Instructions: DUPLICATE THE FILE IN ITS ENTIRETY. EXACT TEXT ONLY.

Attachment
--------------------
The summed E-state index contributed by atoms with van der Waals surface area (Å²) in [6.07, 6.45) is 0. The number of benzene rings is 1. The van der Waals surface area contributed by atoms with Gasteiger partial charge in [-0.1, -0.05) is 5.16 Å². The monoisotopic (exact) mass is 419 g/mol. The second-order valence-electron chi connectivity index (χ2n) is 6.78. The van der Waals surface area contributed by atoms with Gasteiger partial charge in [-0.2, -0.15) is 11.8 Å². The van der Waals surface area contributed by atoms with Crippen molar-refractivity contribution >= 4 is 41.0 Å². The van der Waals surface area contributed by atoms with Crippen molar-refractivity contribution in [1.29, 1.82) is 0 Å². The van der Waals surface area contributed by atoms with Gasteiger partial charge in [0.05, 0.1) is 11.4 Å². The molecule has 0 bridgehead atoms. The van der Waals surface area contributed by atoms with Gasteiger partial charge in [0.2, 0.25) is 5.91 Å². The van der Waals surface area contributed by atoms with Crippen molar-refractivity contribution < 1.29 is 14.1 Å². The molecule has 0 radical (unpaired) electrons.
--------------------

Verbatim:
The summed E-state index contributed by atoms with van der Waals surface area (Å²) in [6.07, 6.45) is 0. The number of benzene rings is 1. The van der Waals surface area contributed by atoms with Gasteiger partial charge in [-0.1, -0.05) is 5.16 Å². The monoisotopic (exact) mass is 419 g/mol. The second-order valence-electron chi connectivity index (χ2n) is 6.78. The van der Waals surface area contributed by atoms with Gasteiger partial charge in [-0.2, -0.15) is 11.8 Å². The van der Waals surface area contributed by atoms with Crippen molar-refractivity contribution >= 4 is 41.0 Å². The van der Waals surface area contributed by atoms with Crippen molar-refractivity contribution in [1.29, 1.82) is 0 Å². The van der Waals surface area contributed by atoms with Gasteiger partial charge in [0.05, 0.1) is 11.4 Å². The molecule has 0 bridgehead atoms. The van der Waals surface area contributed by atoms with Gasteiger partial charge in [0.2, 0.25) is 5.91 Å². The van der Waals surface area contributed by atoms with Crippen molar-refractivity contribution < 1.29 is 14.1 Å². The molecule has 0 radical (unpaired) electrons.